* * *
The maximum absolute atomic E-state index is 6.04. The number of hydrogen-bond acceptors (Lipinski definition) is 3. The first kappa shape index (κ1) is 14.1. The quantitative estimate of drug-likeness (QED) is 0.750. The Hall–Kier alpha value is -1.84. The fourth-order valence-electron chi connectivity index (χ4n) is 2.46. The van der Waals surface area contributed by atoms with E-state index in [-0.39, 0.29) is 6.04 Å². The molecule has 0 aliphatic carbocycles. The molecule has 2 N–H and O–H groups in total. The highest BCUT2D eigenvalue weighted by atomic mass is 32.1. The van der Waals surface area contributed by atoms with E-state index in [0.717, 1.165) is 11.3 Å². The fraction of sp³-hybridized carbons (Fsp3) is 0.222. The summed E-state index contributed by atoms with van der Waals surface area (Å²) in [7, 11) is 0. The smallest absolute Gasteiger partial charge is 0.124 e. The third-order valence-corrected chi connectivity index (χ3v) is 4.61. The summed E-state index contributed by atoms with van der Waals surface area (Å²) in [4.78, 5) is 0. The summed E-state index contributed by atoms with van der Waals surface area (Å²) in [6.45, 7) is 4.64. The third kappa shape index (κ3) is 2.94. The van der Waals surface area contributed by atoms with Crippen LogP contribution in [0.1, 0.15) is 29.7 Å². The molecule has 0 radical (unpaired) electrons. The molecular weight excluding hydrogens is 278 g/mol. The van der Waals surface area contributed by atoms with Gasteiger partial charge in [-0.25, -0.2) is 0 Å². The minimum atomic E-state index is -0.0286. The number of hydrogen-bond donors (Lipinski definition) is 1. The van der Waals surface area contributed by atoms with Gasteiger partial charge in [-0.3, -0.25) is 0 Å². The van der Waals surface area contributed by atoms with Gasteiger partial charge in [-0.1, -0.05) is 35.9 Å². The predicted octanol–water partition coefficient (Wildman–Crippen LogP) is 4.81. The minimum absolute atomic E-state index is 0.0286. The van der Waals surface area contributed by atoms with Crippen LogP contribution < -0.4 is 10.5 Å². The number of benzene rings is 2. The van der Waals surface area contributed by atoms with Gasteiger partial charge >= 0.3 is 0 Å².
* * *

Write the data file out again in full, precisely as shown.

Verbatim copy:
The maximum absolute atomic E-state index is 6.04. The number of hydrogen-bond acceptors (Lipinski definition) is 3. The first kappa shape index (κ1) is 14.1. The quantitative estimate of drug-likeness (QED) is 0.750. The Hall–Kier alpha value is -1.84. The fourth-order valence-electron chi connectivity index (χ4n) is 2.46. The van der Waals surface area contributed by atoms with E-state index in [-0.39, 0.29) is 6.04 Å². The molecule has 0 aliphatic carbocycles. The molecule has 2 N–H and O–H groups in total. The highest BCUT2D eigenvalue weighted by atomic mass is 32.1. The van der Waals surface area contributed by atoms with E-state index in [0.717, 1.165) is 11.3 Å². The fraction of sp³-hybridized carbons (Fsp3) is 0.222. The summed E-state index contributed by atoms with van der Waals surface area (Å²) in [7, 11) is 0. The smallest absolute Gasteiger partial charge is 0.124 e. The third-order valence-corrected chi connectivity index (χ3v) is 4.61. The summed E-state index contributed by atoms with van der Waals surface area (Å²) in [4.78, 5) is 0. The summed E-state index contributed by atoms with van der Waals surface area (Å²) in [6.45, 7) is 4.64. The third kappa shape index (κ3) is 2.94. The van der Waals surface area contributed by atoms with Crippen LogP contribution in [0.1, 0.15) is 29.7 Å². The molecule has 0 radical (unpaired) electrons. The molecular weight excluding hydrogens is 278 g/mol. The van der Waals surface area contributed by atoms with Gasteiger partial charge in [-0.25, -0.2) is 0 Å². The minimum atomic E-state index is -0.0286. The number of hydrogen-bond donors (Lipinski definition) is 1. The van der Waals surface area contributed by atoms with Gasteiger partial charge in [-0.3, -0.25) is 0 Å². The van der Waals surface area contributed by atoms with Gasteiger partial charge in [-0.1, -0.05) is 35.9 Å². The predicted octanol–water partition coefficient (Wildman–Crippen LogP) is 4.81. The minimum absolute atomic E-state index is 0.0286. The van der Waals surface area contributed by atoms with Crippen LogP contribution < -0.4 is 10.5 Å². The number of benzene rings is 2. The van der Waals surface area contributed by atoms with Gasteiger partial charge >= 0.3 is 0 Å².